Maya Land Rights

Maybe there is some hope to be had for this world. In a surprising and exciting ruling, the Belize Supreme Court gave recognition of land ownership to Maya communities in the southern-most district of Toledo. These communities have been living for generations on what has been public land since the days of colonial British rule, and now that oil has been discovered in the area, there has been great fear that they would be forcibly removed. That crisis seems to have been averted. The added bonus is that indigenous rights seem to be making some headway after lifetimes of oppression and marginalization. From Survival International:
‘It is evident that the Maya claimants rely on agriculture, hunting, fishing and gathering for their physical survival. It is also clear that the land they traditionally use and occupy plays a central role in their physical, cultural and spiritual existence and vitality,’ said Chief Justice Abdulai Conteh.
He ordered that the government of Belize must, ‘determine, demarcate and provide official documentation of Santa Cruz’s and Conejo’s [two Mayan villages] title and rights in accordance with Maya customary law and practices’. He also ordered the government not to carry out any logging, mining or other resource exploitation projects on the Mayans’ land.
Read the rest of the article...

Check out the Belize Reports for another take on this story from someone who is there on the ground, working in Toledo as a teacher for the U.S. Peace Corps. It's also an interesting blog that offers a peek into life with the Maya in the "forgotten district."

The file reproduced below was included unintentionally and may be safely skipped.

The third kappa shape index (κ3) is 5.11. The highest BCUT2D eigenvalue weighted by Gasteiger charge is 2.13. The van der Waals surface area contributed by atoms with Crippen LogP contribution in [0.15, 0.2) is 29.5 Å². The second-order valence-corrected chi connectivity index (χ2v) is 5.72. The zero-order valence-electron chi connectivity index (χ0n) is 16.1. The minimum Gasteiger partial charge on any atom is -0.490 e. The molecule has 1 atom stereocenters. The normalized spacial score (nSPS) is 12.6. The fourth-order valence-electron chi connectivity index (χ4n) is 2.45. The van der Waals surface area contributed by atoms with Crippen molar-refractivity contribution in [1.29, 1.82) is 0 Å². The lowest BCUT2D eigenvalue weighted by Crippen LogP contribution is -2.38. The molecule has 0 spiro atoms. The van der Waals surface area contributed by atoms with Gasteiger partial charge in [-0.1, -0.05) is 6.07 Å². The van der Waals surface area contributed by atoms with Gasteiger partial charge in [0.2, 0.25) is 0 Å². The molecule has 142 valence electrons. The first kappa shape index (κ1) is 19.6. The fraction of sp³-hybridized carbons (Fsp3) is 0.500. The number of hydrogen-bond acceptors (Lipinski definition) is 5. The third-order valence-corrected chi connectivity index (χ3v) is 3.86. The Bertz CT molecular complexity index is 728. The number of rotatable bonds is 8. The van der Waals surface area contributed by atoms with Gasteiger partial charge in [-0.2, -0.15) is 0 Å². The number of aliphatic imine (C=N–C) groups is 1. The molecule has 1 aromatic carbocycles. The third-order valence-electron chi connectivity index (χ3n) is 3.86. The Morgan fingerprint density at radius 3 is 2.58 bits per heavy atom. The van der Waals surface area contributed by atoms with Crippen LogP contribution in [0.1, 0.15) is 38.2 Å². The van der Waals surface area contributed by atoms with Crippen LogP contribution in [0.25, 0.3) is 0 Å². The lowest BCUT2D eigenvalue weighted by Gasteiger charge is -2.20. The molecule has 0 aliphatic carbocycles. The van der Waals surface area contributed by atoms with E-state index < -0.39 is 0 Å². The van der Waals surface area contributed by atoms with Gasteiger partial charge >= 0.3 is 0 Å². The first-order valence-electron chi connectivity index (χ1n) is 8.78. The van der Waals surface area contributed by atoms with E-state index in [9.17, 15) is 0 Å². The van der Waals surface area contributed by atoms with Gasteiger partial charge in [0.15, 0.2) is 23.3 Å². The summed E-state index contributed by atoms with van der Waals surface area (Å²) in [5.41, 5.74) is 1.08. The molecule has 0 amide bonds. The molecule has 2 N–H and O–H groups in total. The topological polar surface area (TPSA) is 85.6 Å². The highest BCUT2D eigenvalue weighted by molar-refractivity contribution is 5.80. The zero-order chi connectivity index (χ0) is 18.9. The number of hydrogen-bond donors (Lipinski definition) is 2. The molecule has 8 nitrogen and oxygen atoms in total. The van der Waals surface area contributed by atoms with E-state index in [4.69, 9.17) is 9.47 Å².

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  1. very cool. do you think the presence of oil will have any effects on the Maya communities there? I mean, is the oil going to be drilled?

  2. well... it sounds like the oil drillers are going to be held out at bay for now. it's another one of those deals where the amount of oil there is probably equal to a week or so of demand in the US.

    Another point of interest is that the crude oil (what comes directly out of the ground) could be used without refinement in diesel engines. So Belize could supply its own populace with very cheap gas/oil. This would be great for any developing nation, but of course if it's going to come out of the ground though, it's going to be exported. Just another sad example of the warped world we live in...

  3. If you would like to see more details of the case ruling, here's a link to an article from a Belize newspaper:


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